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Model of LNG tanker in this illustration on May 19, 2022.Dado Ruvic/Reuters

Lance Mortlock is managing partner, energy and resources at EY Canada.

As global energy markets shift dramatically, Canada is presented with a historic opportunity to shape the future. Worldwide natural gas consumption has grown substantially over the past few years, marked by a remarkable surge in demand for liquefied natural gas.

According to Evaluate Energy, a London-based consultancy, global gas consumption increased by 64 per cent from 2020 to 2022, and the LNG trade nearly doubled. A pivotal driver behind this transition toward LNG was Russia’s invasion of Ukraine, which led to a 15-per-cent decline in pipeline shipments and a corresponding growth in LNG purchases.

The rise of LNG as a key component of global energy markets is not just a fleeting trend; it’s a clarion call for Canada to act swiftly and decisively. The question is not whether Canada should join the LNG export race, but how quickly we can take the lead.

The allure of LNG is undeniable: It offers a bridge to a lower-carbon future, promises economic growth, diversifies Canada’s customers and trade flows, and positions the country as a central world energy supplier. According to the U.S. Energy Information Administration, natural gas emits almost 50 per cent less carbon dioxide than coal.

With vast natural gas reserves and a prime geographic location, Canada is well-equipped to meet growing global demand, particularly from Asia and Europe, which are seeking to diversify their energy sources. Yet, as things stand, Canada is only projected to supply a meagre 5 per cent of global natural gas demand by 2030.

The environmental concerns associated with LNG cannot be ignored. But those concerns must be weighed against the immediate need for cleaner-burning fuels. Canadian LNG, with a lower emissions profile than coal or oil, can act as a transitional energy source while the world works toward renewable solutions. This is not a step backward but a strategic move forward, reducing global reliance on higher-emission fuels and buying time for renewable technologies to mature.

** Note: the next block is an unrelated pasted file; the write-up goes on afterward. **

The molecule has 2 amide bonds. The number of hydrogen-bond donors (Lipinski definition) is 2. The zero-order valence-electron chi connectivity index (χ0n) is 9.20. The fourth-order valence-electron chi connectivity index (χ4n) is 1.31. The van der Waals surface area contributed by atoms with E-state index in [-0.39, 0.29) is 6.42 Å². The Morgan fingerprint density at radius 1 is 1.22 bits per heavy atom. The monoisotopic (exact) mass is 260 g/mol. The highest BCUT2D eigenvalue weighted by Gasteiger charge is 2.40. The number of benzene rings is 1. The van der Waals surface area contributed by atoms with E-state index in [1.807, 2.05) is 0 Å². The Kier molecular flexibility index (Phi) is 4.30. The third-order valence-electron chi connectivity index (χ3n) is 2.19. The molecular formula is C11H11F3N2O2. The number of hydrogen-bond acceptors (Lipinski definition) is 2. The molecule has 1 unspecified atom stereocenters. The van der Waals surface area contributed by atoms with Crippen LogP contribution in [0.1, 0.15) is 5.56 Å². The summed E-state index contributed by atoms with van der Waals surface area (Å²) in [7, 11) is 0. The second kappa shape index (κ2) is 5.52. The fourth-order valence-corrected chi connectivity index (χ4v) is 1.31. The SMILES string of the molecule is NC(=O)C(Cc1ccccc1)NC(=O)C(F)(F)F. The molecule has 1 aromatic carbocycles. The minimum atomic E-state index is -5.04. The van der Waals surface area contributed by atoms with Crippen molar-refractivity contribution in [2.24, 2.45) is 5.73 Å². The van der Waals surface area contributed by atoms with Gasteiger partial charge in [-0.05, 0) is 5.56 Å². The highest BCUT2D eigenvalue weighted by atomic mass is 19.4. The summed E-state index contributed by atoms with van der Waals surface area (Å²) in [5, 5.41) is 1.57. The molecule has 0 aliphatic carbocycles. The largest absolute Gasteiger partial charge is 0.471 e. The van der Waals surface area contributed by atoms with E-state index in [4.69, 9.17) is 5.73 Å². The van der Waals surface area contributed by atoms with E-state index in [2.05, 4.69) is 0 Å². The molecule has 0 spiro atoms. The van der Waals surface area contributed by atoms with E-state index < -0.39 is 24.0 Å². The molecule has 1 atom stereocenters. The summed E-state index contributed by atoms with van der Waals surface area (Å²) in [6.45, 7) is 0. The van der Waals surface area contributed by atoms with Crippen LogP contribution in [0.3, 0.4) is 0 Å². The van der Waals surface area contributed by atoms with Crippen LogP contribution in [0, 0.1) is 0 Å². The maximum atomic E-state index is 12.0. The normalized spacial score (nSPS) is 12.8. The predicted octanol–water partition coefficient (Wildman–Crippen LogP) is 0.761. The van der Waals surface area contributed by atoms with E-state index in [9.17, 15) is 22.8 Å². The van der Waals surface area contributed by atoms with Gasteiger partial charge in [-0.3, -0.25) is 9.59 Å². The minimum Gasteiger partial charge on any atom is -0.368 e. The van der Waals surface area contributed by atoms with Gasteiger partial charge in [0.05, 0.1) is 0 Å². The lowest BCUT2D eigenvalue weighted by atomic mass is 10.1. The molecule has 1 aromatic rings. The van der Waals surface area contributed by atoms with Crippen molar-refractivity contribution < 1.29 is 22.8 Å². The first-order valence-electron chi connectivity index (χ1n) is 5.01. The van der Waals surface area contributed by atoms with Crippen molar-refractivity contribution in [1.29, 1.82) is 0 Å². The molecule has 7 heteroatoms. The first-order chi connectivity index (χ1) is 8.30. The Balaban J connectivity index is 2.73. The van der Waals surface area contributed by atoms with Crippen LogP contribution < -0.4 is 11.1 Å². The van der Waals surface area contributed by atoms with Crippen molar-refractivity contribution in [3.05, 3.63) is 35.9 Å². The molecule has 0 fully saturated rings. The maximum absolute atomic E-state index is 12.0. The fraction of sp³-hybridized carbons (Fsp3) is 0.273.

Economically, the potential of LNG is staggering. There are now eight LNG export projects across Canada at various stages of development. These projects represent a potentially colossal investment, totalling over $100-billion in capital expenditure and yielding over 50 million tonnes per annum in exports if all are approved and realized.

The government of Canada estimates that this output could contribute more than $7.4-billion annually to the economy for the next three decades. Expanding the LNG industry could potentially create nearly 100,000 jobs a year in Canada and unlock more than $6-billion in wages and other economic development opportunities for Indigenous peoples.

The promise of billions in revenue and thousands of jobs is not just a projection; it’s a tangible outcome within our grasp. The volatility of the global LNG market should not deter us but, rather, motivate us to establish a strong foothold now, ensuring Canada’s role as a key energy provider in the years to come.

Regulatory hurdles, often seen as impediments, must be re-envisioned as opportunities for optimization. Streamlining the approval process for LNG projects does not mean sacrificing environmental and social standards; it means enhancing efficiency, reducing duplication and fostering a more dynamic regulatory environment that can adapt to the pace of a growing industry and innovation.

Indigenous partnerships are not just a legal requirement or moral obligation; they are a cornerstone of a successful and inclusive LNG strategy. These partnerships must be founded on mutual respect, shared benefits and co-management, ensuring that Indigenous communities are active participants in shaping the projects that affect their lands and futures.

The path forward for Canada’s LNG industry is clear: We must act now. This is not a call for reckless haste, but for strategic urgency. By increasing capacity, streamlining approvals and forging effective partnerships, Canada can secure its position as a global LNG leader. We must embrace this moment with boldness and vision, recognizing that the future of energy is not waiting for us.

Canada has the chance to not just join the race, but to lead it. Let’s seize this opportunity and affirm our commitment to progress, prosperity and the planet.

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